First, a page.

Era 2 Themes

ERA 2 HIGHLIGHTS IN NEW HAMPSHIRE: permanent English settlements; arrival of black Africans; human-landscape interactions; cultural exchange; colonial government; English, Native American, and French rivalries and warfare; differences with Massachusetts

The first permanent English settlements in New Hampshire occurred later than those of the French to the north or the Spanish to the distant south. Europeans came to New Hampshire for economic reasons,
looking to exploit the resources of the area, especially forests, furs, and fish. The placement of the first four English towns-Portsmouth, Dover, Exeter, and Hampton-along the coastal fall line demonstrates one of the many effects of the physical environment on human settlement. English settlers' cutting of timber along Great Bay is an early example of how European settlement affected the ecosystem.

In this era Native American, European, and African peoples from three continents converged. Colonial New Hampshire society was a complex product of cultural interaction. Cultural interaction, for instance, brought European diseases that wiped out up to 95% of the Native American population before most European settlers had arrived. Likewise both sides learned about new foods, articles of clothing, words, and ways of life.

England and France acted out their rivalries around the globe, and one of their troublesome battlegrounds turned out to be northern New England between 1500 and 1763. Native Americans were often drawn into the conflict asallies to one or the other side, even when they tried to remain neutral. Leaders such as Passaconaway and Wonalancet tried to formulate the best reaction to European intrusions on the Native American homeland, and those reactions varied from all out warfare to accommodation. The narratives of white captives during this conflict became a new American literary form, usually with religious overtones. The Treaty of Paris in 1763 marked the victory of England over France. After this, the interior of New Hampshire opened up to English settlement. Many Abenakis retreated into what is now Vermont and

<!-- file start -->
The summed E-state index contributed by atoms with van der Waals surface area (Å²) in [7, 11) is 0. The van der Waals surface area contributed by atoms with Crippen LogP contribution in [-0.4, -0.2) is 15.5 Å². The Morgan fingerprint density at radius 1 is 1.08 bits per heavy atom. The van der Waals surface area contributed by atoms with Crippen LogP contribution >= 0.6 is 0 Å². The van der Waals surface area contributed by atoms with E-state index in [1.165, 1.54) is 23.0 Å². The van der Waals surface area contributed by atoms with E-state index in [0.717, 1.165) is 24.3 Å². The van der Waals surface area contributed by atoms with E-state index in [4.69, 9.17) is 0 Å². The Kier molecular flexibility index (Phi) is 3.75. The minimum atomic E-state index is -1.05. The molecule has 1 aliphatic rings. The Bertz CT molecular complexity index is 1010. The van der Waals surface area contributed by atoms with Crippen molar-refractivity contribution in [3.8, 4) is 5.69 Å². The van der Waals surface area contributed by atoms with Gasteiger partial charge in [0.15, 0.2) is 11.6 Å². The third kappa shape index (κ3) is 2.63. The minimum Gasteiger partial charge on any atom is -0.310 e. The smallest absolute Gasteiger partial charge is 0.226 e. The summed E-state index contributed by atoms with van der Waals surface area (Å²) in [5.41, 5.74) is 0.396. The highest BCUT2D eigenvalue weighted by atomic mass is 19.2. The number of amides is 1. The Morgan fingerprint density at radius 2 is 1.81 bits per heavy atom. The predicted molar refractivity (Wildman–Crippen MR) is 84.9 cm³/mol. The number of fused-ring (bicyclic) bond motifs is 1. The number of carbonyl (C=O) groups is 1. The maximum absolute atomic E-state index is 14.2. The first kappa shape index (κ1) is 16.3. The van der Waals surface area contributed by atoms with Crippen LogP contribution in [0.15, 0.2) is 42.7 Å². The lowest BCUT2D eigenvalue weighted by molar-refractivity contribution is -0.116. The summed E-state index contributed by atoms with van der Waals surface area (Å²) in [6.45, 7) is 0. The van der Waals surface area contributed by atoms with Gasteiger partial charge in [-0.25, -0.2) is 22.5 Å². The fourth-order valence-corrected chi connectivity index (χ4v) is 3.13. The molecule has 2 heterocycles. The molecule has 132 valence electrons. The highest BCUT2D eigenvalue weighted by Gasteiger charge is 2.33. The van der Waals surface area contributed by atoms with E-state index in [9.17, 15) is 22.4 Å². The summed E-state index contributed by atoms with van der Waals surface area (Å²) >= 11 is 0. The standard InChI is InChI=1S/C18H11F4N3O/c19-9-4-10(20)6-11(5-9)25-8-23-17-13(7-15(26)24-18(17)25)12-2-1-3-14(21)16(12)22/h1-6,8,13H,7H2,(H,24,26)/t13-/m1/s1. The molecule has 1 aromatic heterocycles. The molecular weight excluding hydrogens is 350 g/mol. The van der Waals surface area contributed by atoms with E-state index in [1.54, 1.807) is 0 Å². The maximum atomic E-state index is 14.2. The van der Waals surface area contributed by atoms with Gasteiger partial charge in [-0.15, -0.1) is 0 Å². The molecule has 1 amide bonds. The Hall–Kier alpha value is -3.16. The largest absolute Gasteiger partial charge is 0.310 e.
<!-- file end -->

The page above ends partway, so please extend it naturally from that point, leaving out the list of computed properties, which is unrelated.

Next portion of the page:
Canada as a result of pressure from the English population.

During the same period, in Africa, some tribal societies had grown into large and prosperous kingdoms. England participated in the African slave trade, and when English colonists came to America, slaves and free men came with them. The African slave trade, fired by a need for labor in the New World, depleted and disrupted the populace in the interior of Africa, creating political imbalance on that continent. African slaves were brought to New Hampshire very early. The first recorded slave in Portsmouth appears in the records in 1645.

Economic investors, political contenders, the English Crown, Native Americans, Africans, and Massachusetts Bay Colony contended for control of the government during the New Hampshire colonial era.
In that mix there were, however, ideas in law and government that would eventually form the bases for democratic rule. The Wentworths figured preeminently in New Hampshire colonial government for sixty
years before the Revolution. Wentworth family rule hit its stride in 1717 when John Wentworth became lieutenant governor, continued through the twenty-five years that John's son Benning held the post of first
royal governor of New Hampshire, and ended in 1775 when Benning's nephew Governor John Wentworth, fled his post under pressure from the Revolutionaries.

Differences between Massachusetts Bay Colony and New Hampshire also began in this era. In general, while the first New Hampshire colonists pursued economic ends, the Puritan government of Massachusetts Bay pursued religious ends. At times, such as during the rule ofLt. Governor John Wentworth, New Hampshire was united with Massachusetts Bay. At other times. New Hampshire kept its
autonomy. From the start, however. New Hampshire was both a refuge and a coveted object for Massachusetts Bay colonists. Religious dissenters from Massachusetts Bay settled Exeter: another group
from Massachusetts Bay, who were not dissenters, settled Hampton. Both groups contended for control of the government.

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